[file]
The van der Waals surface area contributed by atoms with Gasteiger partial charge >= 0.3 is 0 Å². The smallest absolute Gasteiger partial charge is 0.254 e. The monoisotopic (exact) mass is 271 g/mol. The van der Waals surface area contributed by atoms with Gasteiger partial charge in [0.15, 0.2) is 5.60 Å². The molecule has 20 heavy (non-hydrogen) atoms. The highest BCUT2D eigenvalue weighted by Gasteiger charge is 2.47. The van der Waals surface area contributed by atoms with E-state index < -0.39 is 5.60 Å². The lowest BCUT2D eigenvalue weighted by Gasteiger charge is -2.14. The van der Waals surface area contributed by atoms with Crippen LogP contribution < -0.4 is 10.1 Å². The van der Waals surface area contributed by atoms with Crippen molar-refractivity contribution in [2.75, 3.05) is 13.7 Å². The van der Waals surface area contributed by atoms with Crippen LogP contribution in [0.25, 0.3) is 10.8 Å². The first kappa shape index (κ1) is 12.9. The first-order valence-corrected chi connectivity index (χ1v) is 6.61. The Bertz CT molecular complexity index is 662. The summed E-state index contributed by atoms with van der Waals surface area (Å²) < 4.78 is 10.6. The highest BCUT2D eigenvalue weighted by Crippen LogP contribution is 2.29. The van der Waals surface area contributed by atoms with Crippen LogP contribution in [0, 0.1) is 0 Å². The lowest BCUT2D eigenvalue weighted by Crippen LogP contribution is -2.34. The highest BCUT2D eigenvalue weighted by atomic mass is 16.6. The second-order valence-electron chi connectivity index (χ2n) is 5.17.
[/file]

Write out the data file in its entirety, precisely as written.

The van der Waals surface area contributed by atoms with Gasteiger partial charge >= 0.3 is 0 Å². The smallest absolute Gasteiger partial charge is 0.254 e. The monoisotopic (exact) mass is 271 g/mol. The van der Waals surface area contributed by atoms with Gasteiger partial charge in [0.15, 0.2) is 5.60 Å². The molecule has 20 heavy (non-hydrogen) atoms. The highest BCUT2D eigenvalue weighted by Gasteiger charge is 2.47. The van der Waals surface area contributed by atoms with E-state index < -0.39 is 5.60 Å². The lowest BCUT2D eigenvalue weighted by Gasteiger charge is -2.14. The van der Waals surface area contributed by atoms with Crippen LogP contribution < -0.4 is 10.1 Å². The van der Waals surface area contributed by atoms with Crippen molar-refractivity contribution in [2.75, 3.05) is 13.7 Å². The van der Waals surface area contributed by atoms with Crippen LogP contribution in [0.25, 0.3) is 10.8 Å². The first kappa shape index (κ1) is 12.9. The first-order valence-corrected chi connectivity index (χ1v) is 6.61. The Bertz CT molecular complexity index is 662. The summed E-state index contributed by atoms with van der Waals surface area (Å²) < 4.78 is 10.6. The highest BCUT2D eigenvalue weighted by Crippen LogP contribution is 2.29. The van der Waals surface area contributed by atoms with Crippen LogP contribution in [0, 0.1) is 0 Å². The lowest BCUT2D eigenvalue weighted by Crippen LogP contribution is -2.34. The highest BCUT2D eigenvalue weighted by atomic mass is 16.6. The second-order valence-electron chi connectivity index (χ2n) is 5.17.